MY "TEN SPEEDS"

 

 

MY "TEN SPEEDS"

 

 

SITE INDEX   FINDING   BICYCLES   WORK SHOP   TRADING   WHAT'S NEW?

MY "TEN SPEEDS"

 

APOLLO CS - INTRO

FINDING THE APOLLO CS

BUILDING THE APOLLO CS

 

BUILDING THE APOLLO CUSTOM SPORT

The first Apollo Custom Sport to enter The Old Shed was stripped to a bare frame and the components used on another project or sold to off.  Why was so little attention paid to the first CS?  The cosmetics were nothing special and Glen, the former owner, had drilled the alloy rims to accept Schrader valve stems.  The frame set, however, still hangs from the rafters in The Old Shed.  Perhaps it would make a good Poor Boy Single Speed - hmmm.

The second Custom Sport arrived in my back yard and in my absence.  This sounds silly, but it is the truth.  I had been away on a vacation, of sorts, returning home to discover the second Apollo leaning against the apple tree, patiently awaiting my return.  Had it not been for its filthy state, I am sure the bicycle would have managed to find its way elsewhere without my even seeing it.  Anyway...

As mentioned, the bike was filthy!  And very small, the seat tube measuring 48cm (c-c).  Again, interest was not what it would have been had the bike been between 54 and 56 centimetres.  None the less, the bike proved to be almost mint, under its filthy disguise.  The bicycle was offered on Ebay and sold for a third of what I would have considered it value to be.  Ya wins some and ya...

The third Apollo Custom Sport, again the standard white with blue head tube, surfaced.  And, once again, the bike was filthy.  To add insult to injury, the bike was plagued with a mechanical issue or two.  But the bike was my size and I do like the looks.  The question is, how does it ride?  To answer that, I had to clean and repair the bicycle.

A bicycle, particularly one that is absolutely filthy, should be disassembled to get it clean.  Most disassembly can be completed with standard tools, but some chores will require bicycle specific tools.  The crank set, for example, cannot be safely removed without a crank puller.  Even the bottom bracket will require special tools.  But for the purpose of a test build, a few of the fundamental home tools will prove adequate.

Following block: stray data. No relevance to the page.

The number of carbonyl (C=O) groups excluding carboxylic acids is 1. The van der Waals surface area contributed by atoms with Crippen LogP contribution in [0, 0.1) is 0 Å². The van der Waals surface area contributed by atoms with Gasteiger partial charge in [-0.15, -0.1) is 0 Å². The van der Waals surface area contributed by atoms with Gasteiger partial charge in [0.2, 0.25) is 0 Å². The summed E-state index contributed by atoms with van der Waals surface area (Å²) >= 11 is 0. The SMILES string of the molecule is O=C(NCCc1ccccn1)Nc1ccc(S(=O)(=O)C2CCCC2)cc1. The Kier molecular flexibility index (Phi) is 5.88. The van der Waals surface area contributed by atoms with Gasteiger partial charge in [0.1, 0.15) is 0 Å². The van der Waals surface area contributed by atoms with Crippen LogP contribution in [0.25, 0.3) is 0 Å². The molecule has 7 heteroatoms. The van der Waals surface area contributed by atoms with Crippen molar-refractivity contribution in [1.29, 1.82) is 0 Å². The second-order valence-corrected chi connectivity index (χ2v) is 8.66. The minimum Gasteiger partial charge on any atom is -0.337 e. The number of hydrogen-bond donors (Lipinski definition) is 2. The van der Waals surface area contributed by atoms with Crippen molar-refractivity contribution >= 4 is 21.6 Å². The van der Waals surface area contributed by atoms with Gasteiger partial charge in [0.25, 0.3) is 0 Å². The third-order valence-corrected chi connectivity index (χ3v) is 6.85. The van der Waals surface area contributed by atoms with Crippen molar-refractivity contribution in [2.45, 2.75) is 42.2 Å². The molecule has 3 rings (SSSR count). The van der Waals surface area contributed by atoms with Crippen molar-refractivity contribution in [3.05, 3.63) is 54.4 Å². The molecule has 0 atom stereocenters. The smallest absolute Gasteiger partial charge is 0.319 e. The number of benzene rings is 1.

Begin inspection by removing any old, seized and/or badly worn cables.  Loosen the seat post clamp bolt as well as the steering stem.  Remove both, but the stem and handlebar assembly can be left attached by its cables.  Be careful to not allow the handlebar assembly to hit, and perhaps dent, the bicycle's tubing.  Be really careful!

It is possible that either the seat post or stem is stuck.  Fixing either situation can be a daunting task.  But fix you must if you ever hope to properly ride, fit and maintain your bicycle.

With the stem and post removed, turn your attention to the wheels.  Shift the rear derailleur to the lowest cog.  Release the brake calliper quick release, if there is one.  Loosen the axle nuts or quick release assembly and drop the wheel out of the frame set.  Turn your attention to the front wheel and remove it also.  Now, complete a quick inspection of the wheels.

A really poor wheel set can spell the end of a build for many people.  Simply put, a decent set of vintage wheels might prove to be a costly item.  At any rate, it is a good idea to at least give the wheels a good looking over.  Are they true?  Are the rims dented or do they have any flat spots?  Do the axles rotate freely or do they feel dirty and rough?  Are the tires worn, flat and/or rotted?  And, finally, do they match?

Do the wheels match is a big question.  Mismatched wheels might well suggest a crash in the bicycle's past.  A non original front wheel is something that should raise red flags and encourage a much closer inspection of frame and fork set integrity.

During the initial wheel inspection, it is also a good idea to see if the spoke nipples are free to move.  Seized nipples will prevent wheel maintenance, making it impossible to true or dish the wheels.

 

 

 

 

 

 

 

SITE INDEX   FINDING   BICYCLES   WORK SHOP   TRADING   WHAT'S NEW?

mail@mytenspeeds.com

COPYRIGHT(2008): mytenspeeds.com